Drug companies when challenged about pricing, go on at length about development costs, which admittedly can be substantial. However if you look at the tiny numbers in the back of the annual report, you will find many that spend even more than the development budget on advertising and marketing.

And its more than the endless ED commercial on any TV show with an older male audience. I accompanied my partner to some medical conferences. It was clear that they employed people who visited the site of the upcoming conference, traveled the path of an attendee, and any surface their eyes lingered on, they arranged to rent it for advertising.

Not just the obvious things like all the billboards at the airport, banners from the street lights and the sides of the shuttle busses.

They did things like replacing the antimaccasar covers on headrests. They supplied the hotels with key cards and do-not-disturb tags printed with their ads. If we had ordered room service, I bet the paper on the food tray would have lauded the latest cholesterol control drug.

Strangest, was employing people to go to the hotels, and working from a list of room numbers in the conference block, would either shove pamphlets under the doors, or apply post-it stickers to the door. Come back to the room after dinner, to a door covered in ads, a knob with a bunch of hang tags, and dozens of booklets In the entryway to get crumpled, and present a tripping hazard when you forced the door over them.

There was one approach on the list of solutions, that could be seen in a positive note: to develop so many so fast, that you always have new ones in the pipeline.


#15

Goldman Sachs’s analysts suggest three “cures” for the problem of one-shot cures; and taxing the rich to fund socialized pharma research isn’t among them; rather, they propose eschewing rare diseases, to ensure that the pool of patients is large enough to produce a return on their investment, or developing one-shot cures fast enough to "offset the declining revenue trajectory of prior assets."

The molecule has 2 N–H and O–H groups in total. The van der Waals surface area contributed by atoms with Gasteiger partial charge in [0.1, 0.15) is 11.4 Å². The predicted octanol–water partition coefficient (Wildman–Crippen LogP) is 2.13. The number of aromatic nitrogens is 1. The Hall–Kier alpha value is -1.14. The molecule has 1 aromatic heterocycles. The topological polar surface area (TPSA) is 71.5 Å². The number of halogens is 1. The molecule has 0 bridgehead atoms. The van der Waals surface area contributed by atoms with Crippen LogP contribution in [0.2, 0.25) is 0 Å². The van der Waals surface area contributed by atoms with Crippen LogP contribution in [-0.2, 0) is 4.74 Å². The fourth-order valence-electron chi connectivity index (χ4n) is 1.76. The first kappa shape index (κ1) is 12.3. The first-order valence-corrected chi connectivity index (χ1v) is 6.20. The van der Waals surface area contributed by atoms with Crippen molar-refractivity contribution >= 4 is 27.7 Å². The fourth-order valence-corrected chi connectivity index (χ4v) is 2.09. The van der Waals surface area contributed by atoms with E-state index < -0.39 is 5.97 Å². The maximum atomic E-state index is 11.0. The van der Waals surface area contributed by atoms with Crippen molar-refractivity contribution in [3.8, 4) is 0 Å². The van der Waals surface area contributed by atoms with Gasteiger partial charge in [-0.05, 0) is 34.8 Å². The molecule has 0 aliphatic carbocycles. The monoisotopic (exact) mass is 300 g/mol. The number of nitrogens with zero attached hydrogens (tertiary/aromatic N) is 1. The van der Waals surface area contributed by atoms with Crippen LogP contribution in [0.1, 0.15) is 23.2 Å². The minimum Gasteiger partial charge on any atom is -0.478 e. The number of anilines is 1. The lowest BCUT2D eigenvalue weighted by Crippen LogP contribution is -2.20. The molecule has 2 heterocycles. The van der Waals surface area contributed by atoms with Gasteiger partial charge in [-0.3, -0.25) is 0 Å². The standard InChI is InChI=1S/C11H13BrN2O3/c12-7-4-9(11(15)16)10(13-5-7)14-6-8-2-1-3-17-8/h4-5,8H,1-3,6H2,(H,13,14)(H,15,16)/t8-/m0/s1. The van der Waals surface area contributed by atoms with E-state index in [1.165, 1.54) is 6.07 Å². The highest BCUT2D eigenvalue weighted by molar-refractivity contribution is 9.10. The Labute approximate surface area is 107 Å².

I count three responses claimed and two (bold) cited. What was the third?


#16

++ OUT OF CHEESE ERROR. REDO FINANCIAL SYSTEM FROM START ++

(Yes, it’s a sentence.)


#17

Better yet, have a countering tax at 100% of the specific preferences. City A offers Business B a sweetheart tax abatement not available to their competitors, and the recipients get the same tax collecte by the State, or by the Feds. Just the prospect will make those goodies less than worthless.


#18

Two of them are just variations on the theme of ‘rate diseases are for suckers’


#19
This is a very strong argument for heavily taxing the profits of pharma companies' investors and other one percenters, and then turning the money over to publicly funded scientific research that eschews all patents...

Be careful before you suggest giving money to publicly funded medical research. Here in Sweden we have something called professors privilege. Anything that a researcher (professor, associate professor, phd, phd student) invents is owned by them and not the university. (The argument given for this is so that these people will have an incentive to start companies.)

But this has lead to a complete cluster fuck when it comes to incentives. There are so many corruption scandals popping up almost every month here in Sweden related to the Karolinska Hospital and Karolinska Institute.

As a professor there are a bunch of different ways you can make money from this system. For example you can have consultants or technical administrative staff at the university write software and then transfer the copyright of that software the professors private company.

Another thing you can do is to use lab equipment at the university for you private company. There is no oversight and you can get rid of any employees that do not go along with it.

Also as a professor you can make your Phd students sign over the intellectual property rights (patents, copyright) of things they invent to the professors private company. You are supposed to compensate them for this. There are a couple different ways you can go about this compensation.

First you should make sure that there are two separate contracts. In one contract the student signs over all his or her intellectual property rights to the professor. In the second contract you give the student options in the company. Now if you are unethical you can have all of your students sign the first contract while you make the second contract out to be optional. In that case you might end up in a situation where some students have signed over the intellectual property rights to everything they develop while working on their Phd having spent nothing on compensating them. And that is just great business!


#20

I am betting harvesting Goldman Sachs employees could be profitable but normal people would tend not to consider it.

Well maybe people at Goldman Sach would.